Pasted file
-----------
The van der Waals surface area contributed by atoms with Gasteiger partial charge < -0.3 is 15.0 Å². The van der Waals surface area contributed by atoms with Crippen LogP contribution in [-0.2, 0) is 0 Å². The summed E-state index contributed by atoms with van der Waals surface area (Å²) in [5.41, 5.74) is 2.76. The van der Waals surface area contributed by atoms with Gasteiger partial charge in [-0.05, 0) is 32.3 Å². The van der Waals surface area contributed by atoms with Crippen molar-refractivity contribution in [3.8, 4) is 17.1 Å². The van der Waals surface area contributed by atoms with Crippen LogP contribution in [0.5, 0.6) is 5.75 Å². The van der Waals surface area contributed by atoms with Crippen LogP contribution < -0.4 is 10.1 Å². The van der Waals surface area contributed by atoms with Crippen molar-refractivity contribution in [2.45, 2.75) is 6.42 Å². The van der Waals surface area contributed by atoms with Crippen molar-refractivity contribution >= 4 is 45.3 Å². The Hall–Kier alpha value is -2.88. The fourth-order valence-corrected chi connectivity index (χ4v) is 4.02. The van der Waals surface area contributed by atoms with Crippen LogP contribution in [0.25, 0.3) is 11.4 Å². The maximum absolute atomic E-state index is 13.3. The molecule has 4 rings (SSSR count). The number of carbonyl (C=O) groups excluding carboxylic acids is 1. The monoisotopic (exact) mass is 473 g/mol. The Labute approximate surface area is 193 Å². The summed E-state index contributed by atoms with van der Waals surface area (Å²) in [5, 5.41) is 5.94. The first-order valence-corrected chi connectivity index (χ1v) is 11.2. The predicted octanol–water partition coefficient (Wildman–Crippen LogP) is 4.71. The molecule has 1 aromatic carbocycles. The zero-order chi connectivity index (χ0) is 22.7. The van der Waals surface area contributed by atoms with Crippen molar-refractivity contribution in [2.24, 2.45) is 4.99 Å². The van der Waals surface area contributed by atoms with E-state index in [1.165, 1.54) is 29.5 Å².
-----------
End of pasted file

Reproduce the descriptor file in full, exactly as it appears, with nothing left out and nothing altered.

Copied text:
The van der Waals surface area contributed by atoms with Gasteiger partial charge < -0.3 is 15.0 Å². The van der Waals surface area contributed by atoms with Crippen LogP contribution in [-0.2, 0) is 0 Å². The summed E-state index contributed by atoms with van der Waals surface area (Å²) in [5.41, 5.74) is 2.76. The van der Waals surface area contributed by atoms with Gasteiger partial charge in [-0.05, 0) is 32.3 Å². The van der Waals surface area contributed by atoms with Crippen molar-refractivity contribution in [3.8, 4) is 17.1 Å². The van der Waals surface area contributed by atoms with Crippen LogP contribution in [0.5, 0.6) is 5.75 Å². The van der Waals surface area contributed by atoms with Crippen LogP contribution < -0.4 is 10.1 Å². The van der Waals surface area contributed by atoms with Crippen molar-refractivity contribution in [2.45, 2.75) is 6.42 Å². The van der Waals surface area contributed by atoms with Crippen molar-refractivity contribution >= 4 is 45.3 Å². The Hall–Kier alpha value is -2.88. The fourth-order valence-corrected chi connectivity index (χ4v) is 4.02. The van der Waals surface area contributed by atoms with Crippen LogP contribution in [0.25, 0.3) is 11.4 Å². The maximum absolute atomic E-state index is 13.3. The molecule has 4 rings (SSSR count). The number of carbonyl (C=O) groups excluding carboxylic acids is 1. The monoisotopic (exact) mass is 473 g/mol. The Labute approximate surface area is 193 Å². The summed E-state index contributed by atoms with van der Waals surface area (Å²) in [5, 5.41) is 5.94. The first-order valence-corrected chi connectivity index (χ1v) is 11.2. The predicted octanol–water partition coefficient (Wildman–Crippen LogP) is 4.71. The molecule has 1 aromatic carbocycles. The zero-order chi connectivity index (χ0) is 22.7. The van der Waals surface area contributed by atoms with Crippen molar-refractivity contribution in [2.24, 2.45) is 4.99 Å². The van der Waals surface area contributed by atoms with E-state index in [1.165, 1.54) is 29.5 Å².